Microsoft C/C++ startup code uses the following rules when interpreting arguments given on the operating system command line:
- Arguments are delimited by white space, which is either a space or a tab.
- The caret character (^) is not recognized as an escape character or delimiter. The character is handled completely by the command-line parser in the operating system before being passed to the argv array in the program.
- A string surrounded by double quotation marks (“string“) is interpreted as a single argument, regardless of white space contained within. A quoted string can be embedded in an argument.
- A double quotation mark preceded by a backslash (“) is interpreted as a literal double quotation mark character (“).
- Backslashes are interpreted literally, unless they immediately precede a double quotation mark.
- If an even number of backslashes is followed by a double quotation mark, one backslash is placed in the argv array for every pair of backslashes, and the double quotation mark is interpreted as a string delimiter.
- If an odd number of backslashes is followed by a double quotation mark, one backslash is placed in the argv array for every pair of backslashes, and the double quotation mark is “escaped” by the remaining backslash, causing a literal double quotation mark (“) to be placed in argv.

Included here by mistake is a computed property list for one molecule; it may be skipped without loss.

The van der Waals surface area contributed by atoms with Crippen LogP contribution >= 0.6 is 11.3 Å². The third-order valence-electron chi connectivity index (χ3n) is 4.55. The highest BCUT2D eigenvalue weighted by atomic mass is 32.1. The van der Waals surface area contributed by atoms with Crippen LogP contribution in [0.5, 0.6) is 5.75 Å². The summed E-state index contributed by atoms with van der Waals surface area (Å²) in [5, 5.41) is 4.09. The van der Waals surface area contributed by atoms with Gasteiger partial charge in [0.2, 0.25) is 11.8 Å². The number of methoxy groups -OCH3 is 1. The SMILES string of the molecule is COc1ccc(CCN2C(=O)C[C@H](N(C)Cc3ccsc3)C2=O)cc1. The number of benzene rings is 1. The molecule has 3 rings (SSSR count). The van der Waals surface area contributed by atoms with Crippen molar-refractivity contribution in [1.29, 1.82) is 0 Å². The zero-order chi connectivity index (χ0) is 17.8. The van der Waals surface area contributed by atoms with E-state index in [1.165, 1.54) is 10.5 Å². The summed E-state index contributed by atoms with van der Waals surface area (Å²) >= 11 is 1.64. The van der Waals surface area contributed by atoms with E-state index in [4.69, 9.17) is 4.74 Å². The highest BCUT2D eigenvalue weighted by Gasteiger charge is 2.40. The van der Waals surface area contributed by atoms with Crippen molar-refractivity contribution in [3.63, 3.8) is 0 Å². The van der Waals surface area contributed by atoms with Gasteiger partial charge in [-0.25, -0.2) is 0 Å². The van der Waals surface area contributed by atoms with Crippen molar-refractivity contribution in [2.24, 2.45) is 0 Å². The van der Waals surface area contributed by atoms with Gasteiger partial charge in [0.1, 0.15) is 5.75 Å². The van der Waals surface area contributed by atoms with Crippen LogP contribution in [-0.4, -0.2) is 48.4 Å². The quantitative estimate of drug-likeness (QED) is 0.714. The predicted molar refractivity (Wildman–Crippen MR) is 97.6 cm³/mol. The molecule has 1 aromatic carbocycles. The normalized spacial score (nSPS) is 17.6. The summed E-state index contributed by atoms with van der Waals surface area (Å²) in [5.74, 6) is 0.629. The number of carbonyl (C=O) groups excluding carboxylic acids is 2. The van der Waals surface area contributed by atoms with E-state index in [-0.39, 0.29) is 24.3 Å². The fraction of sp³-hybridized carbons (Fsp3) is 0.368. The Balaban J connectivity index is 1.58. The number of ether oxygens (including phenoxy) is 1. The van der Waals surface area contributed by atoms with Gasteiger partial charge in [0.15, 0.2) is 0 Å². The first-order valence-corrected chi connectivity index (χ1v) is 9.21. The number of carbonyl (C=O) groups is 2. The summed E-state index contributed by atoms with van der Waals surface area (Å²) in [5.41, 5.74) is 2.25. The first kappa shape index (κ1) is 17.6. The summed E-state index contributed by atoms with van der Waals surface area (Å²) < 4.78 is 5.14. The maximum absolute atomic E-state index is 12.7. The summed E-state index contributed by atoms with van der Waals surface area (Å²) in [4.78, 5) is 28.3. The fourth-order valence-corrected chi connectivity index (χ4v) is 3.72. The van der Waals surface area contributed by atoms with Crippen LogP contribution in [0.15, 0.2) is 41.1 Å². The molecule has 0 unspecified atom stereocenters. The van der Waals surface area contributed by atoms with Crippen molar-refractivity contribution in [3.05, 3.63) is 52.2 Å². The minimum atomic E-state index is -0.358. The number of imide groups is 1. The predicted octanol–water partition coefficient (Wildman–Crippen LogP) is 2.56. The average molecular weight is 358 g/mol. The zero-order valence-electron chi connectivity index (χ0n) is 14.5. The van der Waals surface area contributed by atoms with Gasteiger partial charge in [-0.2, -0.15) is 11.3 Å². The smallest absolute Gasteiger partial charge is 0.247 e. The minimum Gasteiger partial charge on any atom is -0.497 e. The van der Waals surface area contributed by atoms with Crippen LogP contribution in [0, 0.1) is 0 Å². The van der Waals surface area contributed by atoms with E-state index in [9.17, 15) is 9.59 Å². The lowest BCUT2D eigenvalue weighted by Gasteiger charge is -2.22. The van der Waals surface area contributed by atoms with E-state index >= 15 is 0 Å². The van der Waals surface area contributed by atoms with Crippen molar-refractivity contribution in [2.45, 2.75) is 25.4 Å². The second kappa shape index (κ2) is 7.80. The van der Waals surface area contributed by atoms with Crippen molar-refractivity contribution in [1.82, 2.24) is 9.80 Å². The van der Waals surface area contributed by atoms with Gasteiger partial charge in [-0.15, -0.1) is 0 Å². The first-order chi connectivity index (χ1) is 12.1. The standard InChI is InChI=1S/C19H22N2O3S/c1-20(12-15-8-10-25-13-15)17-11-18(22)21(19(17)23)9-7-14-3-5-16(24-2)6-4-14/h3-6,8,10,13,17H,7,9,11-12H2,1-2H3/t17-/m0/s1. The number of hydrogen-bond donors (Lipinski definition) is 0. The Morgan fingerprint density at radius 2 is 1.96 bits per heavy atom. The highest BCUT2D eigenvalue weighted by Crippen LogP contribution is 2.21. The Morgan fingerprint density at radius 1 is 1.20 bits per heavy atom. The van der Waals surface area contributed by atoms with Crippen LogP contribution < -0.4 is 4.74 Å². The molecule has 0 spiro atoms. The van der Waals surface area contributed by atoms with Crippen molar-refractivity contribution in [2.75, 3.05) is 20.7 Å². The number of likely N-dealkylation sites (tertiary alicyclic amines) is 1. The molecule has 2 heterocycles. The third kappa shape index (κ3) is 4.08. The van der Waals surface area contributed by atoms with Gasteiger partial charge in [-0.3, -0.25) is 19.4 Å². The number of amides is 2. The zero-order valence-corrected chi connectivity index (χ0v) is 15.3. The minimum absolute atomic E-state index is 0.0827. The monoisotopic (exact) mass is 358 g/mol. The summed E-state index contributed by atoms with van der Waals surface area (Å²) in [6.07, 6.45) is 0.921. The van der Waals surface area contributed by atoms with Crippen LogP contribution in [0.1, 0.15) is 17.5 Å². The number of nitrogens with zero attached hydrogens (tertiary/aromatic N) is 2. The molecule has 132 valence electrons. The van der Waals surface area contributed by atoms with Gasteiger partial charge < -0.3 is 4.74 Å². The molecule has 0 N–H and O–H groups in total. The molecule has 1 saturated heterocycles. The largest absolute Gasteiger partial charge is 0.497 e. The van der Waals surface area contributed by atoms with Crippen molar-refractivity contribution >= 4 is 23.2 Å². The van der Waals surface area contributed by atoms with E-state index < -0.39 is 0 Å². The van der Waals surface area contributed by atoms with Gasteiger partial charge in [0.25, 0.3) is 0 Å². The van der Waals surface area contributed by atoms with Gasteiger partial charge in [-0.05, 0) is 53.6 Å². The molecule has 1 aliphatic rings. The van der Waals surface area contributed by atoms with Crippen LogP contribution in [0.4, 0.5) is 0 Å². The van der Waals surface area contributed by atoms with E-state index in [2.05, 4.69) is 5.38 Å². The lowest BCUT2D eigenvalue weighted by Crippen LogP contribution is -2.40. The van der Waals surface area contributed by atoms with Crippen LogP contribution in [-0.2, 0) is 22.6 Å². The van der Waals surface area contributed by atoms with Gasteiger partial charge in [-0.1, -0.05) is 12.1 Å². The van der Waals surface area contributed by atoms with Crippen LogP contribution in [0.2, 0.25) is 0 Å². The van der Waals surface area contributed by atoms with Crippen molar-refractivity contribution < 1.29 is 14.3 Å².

The following program demonstrates how command-line arguments are passed:
// compile with: /EHsc
using namespace std;
int main( int argc, // Number of strings in array argv
char *argv, // Array of command-line argument strings
char *envp ) // Array of environment variable strings
// Display each command-line argument.
cout << "nCommand-line arguments:n";
for( count = 0; count < argc; count++ )
cout << " argv[" << count << "] "
<< argv[count] << "n";
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